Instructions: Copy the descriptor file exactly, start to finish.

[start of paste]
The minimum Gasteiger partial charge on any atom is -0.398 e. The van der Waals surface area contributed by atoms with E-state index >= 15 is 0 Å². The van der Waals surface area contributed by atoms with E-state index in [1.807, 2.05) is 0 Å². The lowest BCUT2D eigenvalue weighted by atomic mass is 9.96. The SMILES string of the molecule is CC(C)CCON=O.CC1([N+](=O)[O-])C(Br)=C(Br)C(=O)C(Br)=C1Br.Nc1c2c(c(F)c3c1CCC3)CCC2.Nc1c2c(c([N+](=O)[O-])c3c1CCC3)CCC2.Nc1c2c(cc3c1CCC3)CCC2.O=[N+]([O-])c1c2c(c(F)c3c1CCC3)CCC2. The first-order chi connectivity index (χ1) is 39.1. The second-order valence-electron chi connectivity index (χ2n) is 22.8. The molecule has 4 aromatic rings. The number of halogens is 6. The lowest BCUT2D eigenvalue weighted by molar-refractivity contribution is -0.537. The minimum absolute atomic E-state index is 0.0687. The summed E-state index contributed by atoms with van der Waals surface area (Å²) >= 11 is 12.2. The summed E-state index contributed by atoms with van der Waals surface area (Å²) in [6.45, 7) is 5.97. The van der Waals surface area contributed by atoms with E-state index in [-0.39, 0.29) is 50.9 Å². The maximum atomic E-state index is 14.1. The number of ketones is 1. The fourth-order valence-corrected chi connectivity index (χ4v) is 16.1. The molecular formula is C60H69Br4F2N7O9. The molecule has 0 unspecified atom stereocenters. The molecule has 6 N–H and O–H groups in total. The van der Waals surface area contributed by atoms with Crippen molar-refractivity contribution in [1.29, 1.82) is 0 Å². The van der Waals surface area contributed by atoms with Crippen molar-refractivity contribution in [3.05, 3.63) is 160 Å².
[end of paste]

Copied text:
The minimum Gasteiger partial charge on any atom is -0.398 e. The van der Waals surface area contributed by atoms with E-state index >= 15 is 0 Å². The van der Waals surface area contributed by atoms with E-state index in [1.807, 2.05) is 0 Å². The lowest BCUT2D eigenvalue weighted by atomic mass is 9.96. The SMILES string of the molecule is CC(C)CCON=O.CC1([N+](=O)[O-])C(Br)=C(Br)C(=O)C(Br)=C1Br.Nc1c2c(c(F)c3c1CCC3)CCC2.Nc1c2c(c([N+](=O)[O-])c3c1CCC3)CCC2.Nc1c2c(cc3c1CCC3)CCC2.O=[N+]([O-])c1c2c(c(F)c3c1CCC3)CCC2. The first-order chi connectivity index (χ1) is 39.1. The second-order valence-electron chi connectivity index (χ2n) is 22.8. The molecule has 4 aromatic rings. The number of halogens is 6. The lowest BCUT2D eigenvalue weighted by molar-refractivity contribution is -0.537. The minimum absolute atomic E-state index is 0.0687. The summed E-state index contributed by atoms with van der Waals surface area (Å²) >= 11 is 12.2. The summed E-state index contributed by atoms with van der Waals surface area (Å²) in [6.45, 7) is 5.97. The van der Waals surface area contributed by atoms with E-state index in [-0.39, 0.29) is 50.9 Å². The maximum atomic E-state index is 14.1. The number of ketones is 1. The fourth-order valence-corrected chi connectivity index (χ4v) is 16.1. The molecular formula is C60H69Br4F2N7O9. The molecule has 0 unspecified atom stereocenters. The molecule has 6 N–H and O–H groups in total. The van der Waals surface area contributed by atoms with Crippen molar-refractivity contribution in [1.29, 1.82) is 0 Å². The van der Waals surface area contributed by atoms with Crippen molar-refractivity contribution in [3.05, 3.63) is 160 Å².